“The first wave hits the poor, the second wave hits the rich”: Lessons from the 1918 pandemic

Black and white interior photograph of workers inside a factory. Men and women are shown, with the women lined up on the right hand side of a long piece of equipment with sloping sides and circular holes in it, perhaps containing sinks, with a man looking over a low wall on the left side of the space. The interior is brick, and there is a mezzanine at the back of the space. There are various pipes, buckets, wooden barrels and crates in the space, with glass plate racking on the right hand side.
Workers waiting to use the ‘inhalatorium’ at the Kodak Australasia Pty Ltd factory in Abbotsford, 1919. The inhalatorium was thought to protect workers from being infected with the influenza during the 1919 Spanish flu epidemic. A zinc sulphate solution was steamed onto the worker’s faces to ‘disinfect’ the workers’ throats and air passages. Staff were given this treatment twice a day for four minutes at a time.
Source: Museums Victoria
Photographer: Unknown
Credit: Courtesy of Kodak Australasia Pty. Ltd.
Terms of use: Public Domain

The poor came down with influenza first and were overall most affected, while the rich with less exposure in the first wave tended to have higher morbidity in the second wave. This finding is concurrent with prior studies documenting that the poor had the highest 1918 pandemic mortality. Although this study could not tease out the mechanisms for the SES crossover in morbidity, results suggest that preparedness plans should consider how (non‐)pharmaceutical interventions can hinder socioeconomic morbidity disparities in future pandemics. Surprisingly however, social inequalities in pandemic outcomes do not form part of the discussion in international preparedness plans for pandemic influenza. This is not conducive to achieving the international goals of eradicating poverty, reducing social inequalities and ensuring good health for all by 2030.


My knowledge about the 1918-1919 influenza pandemic is woeful. I was prompted to learn more by this diagram from the Australian Health Sector Emergency Response Plan for Novel Coronavirus (COVID-19), which describes COVID-19 as similarly transmissible to the H1N1 influenza in 1918-1919. I’ve been reading a few articles, keeping an eye out for potential lessons for our looming COVID-19 pandemic.

Source: Australian Health Sector Emergency Response Plan for Novel Coronavirus (COVID-19, p. 11

I’m just beginning to read into the literature. There are some pretty clear lessons—though no thunderclap revelations. These include:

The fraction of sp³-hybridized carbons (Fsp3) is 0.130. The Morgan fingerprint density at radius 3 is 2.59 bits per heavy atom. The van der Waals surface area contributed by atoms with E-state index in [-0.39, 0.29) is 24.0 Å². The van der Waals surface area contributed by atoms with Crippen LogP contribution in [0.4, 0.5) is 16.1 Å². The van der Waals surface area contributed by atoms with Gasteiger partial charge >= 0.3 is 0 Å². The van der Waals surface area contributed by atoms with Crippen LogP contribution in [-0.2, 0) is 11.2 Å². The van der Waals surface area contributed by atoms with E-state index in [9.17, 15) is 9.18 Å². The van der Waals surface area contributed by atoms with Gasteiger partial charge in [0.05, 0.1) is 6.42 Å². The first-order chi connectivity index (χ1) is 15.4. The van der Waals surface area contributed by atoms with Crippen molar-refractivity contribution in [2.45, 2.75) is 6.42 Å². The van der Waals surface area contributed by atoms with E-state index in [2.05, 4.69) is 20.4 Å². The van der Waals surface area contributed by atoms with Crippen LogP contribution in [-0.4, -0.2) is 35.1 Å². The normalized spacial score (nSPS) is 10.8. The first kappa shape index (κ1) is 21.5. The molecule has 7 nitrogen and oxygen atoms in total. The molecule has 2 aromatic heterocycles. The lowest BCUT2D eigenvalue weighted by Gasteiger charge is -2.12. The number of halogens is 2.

• Handwashing was effective then and will remain amongst our most effective practices now .
  • There will likely be two or more waves of COVID-19 .
  • In the absence of specific treatments, we’ll have to rely on community mitigation measures to contain the virus, as was the case in 1918 .
  • There is likely to be a social gradient in transmission, i.e. the poor are more likely to get COVID-19, at least at first . This is a concern that some have already flagged in the U.S.
  • If there is a social gradient in the disease, there needs to be a social gradient in our response. The most affected locations and communities should be the focus of the health system’s initial response (we can’t just assume this will be the case). If antiviral therapies are found to be effective, or if a vaccine is eventually developed, consideration should be given to deploying them to poorer areas first .
  • Air pollution may increase the impact of the pandemic (important given the recent bushfires and poor air quality in Australia).
  • We’re much better placed to respond now than health systems were in 1918. Things like intensive care units and protective equipment simply didn’t exist then .
  • The economic impacts of the pandemic will likely have health consequences that dwarf those of the virus itself.

The social impacts of the 1918 pandemic were far-reaching, but also still seem to be poorly understood. “What if” questions abound but are unanswerable. For example, the Indian independence movement was strengthened by the British mishandling of its influenza response in India. Would independence have happened in the same way without the pandemic?

It’s similarly difficult for us to imagine what COVID-19’s far-reaching future social consequences will be.

I’ll keep reading. Your suggestions about good sources are welcome.